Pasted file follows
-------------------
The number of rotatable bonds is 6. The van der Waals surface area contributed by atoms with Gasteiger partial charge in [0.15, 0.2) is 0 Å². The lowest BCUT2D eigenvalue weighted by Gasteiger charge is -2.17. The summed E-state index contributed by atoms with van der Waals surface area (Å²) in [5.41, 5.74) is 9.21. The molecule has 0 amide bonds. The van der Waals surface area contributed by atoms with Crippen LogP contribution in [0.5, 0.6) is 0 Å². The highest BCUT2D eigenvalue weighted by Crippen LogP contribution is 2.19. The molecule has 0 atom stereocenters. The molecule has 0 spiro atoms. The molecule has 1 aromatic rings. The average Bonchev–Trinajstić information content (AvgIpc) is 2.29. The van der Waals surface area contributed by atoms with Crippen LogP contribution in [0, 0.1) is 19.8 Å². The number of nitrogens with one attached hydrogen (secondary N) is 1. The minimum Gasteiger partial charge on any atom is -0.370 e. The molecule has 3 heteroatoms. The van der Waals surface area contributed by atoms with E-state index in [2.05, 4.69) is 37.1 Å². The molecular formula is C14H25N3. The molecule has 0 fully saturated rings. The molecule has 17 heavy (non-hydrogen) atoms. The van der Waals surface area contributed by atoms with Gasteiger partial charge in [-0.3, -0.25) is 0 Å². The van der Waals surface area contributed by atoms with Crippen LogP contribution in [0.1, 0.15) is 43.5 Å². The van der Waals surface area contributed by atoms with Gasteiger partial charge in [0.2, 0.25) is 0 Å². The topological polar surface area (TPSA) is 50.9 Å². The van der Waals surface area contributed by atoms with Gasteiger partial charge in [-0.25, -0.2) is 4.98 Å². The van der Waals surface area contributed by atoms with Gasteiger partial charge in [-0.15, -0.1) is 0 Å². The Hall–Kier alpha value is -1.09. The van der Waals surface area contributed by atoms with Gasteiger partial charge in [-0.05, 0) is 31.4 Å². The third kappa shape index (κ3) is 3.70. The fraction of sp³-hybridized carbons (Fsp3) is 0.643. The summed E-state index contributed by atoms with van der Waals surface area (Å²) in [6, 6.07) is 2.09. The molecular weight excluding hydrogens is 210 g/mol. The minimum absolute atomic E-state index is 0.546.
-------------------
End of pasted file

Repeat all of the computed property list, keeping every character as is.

The number of rotatable bonds is 6. The van der Waals surface area contributed by atoms with Gasteiger partial charge in [0.15, 0.2) is 0 Å². The lowest BCUT2D eigenvalue weighted by Gasteiger charge is -2.17. The summed E-state index contributed by atoms with van der Waals surface area (Å²) in [5.41, 5.74) is 9.21. The molecule has 0 amide bonds. The van der Waals surface area contributed by atoms with Crippen LogP contribution in [0.5, 0.6) is 0 Å². The highest BCUT2D eigenvalue weighted by Crippen LogP contribution is 2.19. The molecule has 0 atom stereocenters. The molecule has 0 spiro atoms. The molecule has 1 aromatic rings. The average Bonchev–Trinajstić information content (AvgIpc) is 2.29. The van der Waals surface area contributed by atoms with Crippen LogP contribution in [0, 0.1) is 19.8 Å². The number of nitrogens with one attached hydrogen (secondary N) is 1. The minimum Gasteiger partial charge on any atom is -0.370 e. The molecule has 3 heteroatoms. The van der Waals surface area contributed by atoms with E-state index in [2.05, 4.69) is 37.1 Å². The molecular formula is C14H25N3. The molecule has 0 fully saturated rings. The molecule has 17 heavy (non-hydrogen) atoms. The van der Waals surface area contributed by atoms with Gasteiger partial charge in [-0.3, -0.25) is 0 Å². The van der Waals surface area contributed by atoms with Crippen LogP contribution in [0.1, 0.15) is 43.5 Å². The van der Waals surface area contributed by atoms with Gasteiger partial charge in [0.2, 0.25) is 0 Å². The topological polar surface area (TPSA) is 50.9 Å². The van der Waals surface area contributed by atoms with Gasteiger partial charge in [-0.25, -0.2) is 4.98 Å². The van der Waals surface area contributed by atoms with Gasteiger partial charge in [-0.15, -0.1) is 0 Å². The Hall–Kier alpha value is -1.09. The van der Waals surface area contributed by atoms with Gasteiger partial charge in [-0.05, 0) is 31.4 Å². The third kappa shape index (κ3) is 3.70. The fraction of sp³-hybridized carbons (Fsp3) is 0.643. The summed E-state index contributed by atoms with van der Waals surface area (Å²) in [6, 6.07) is 2.09. The molecular weight excluding hydrogens is 210 g/mol. The minimum absolute atomic E-state index is 0.546.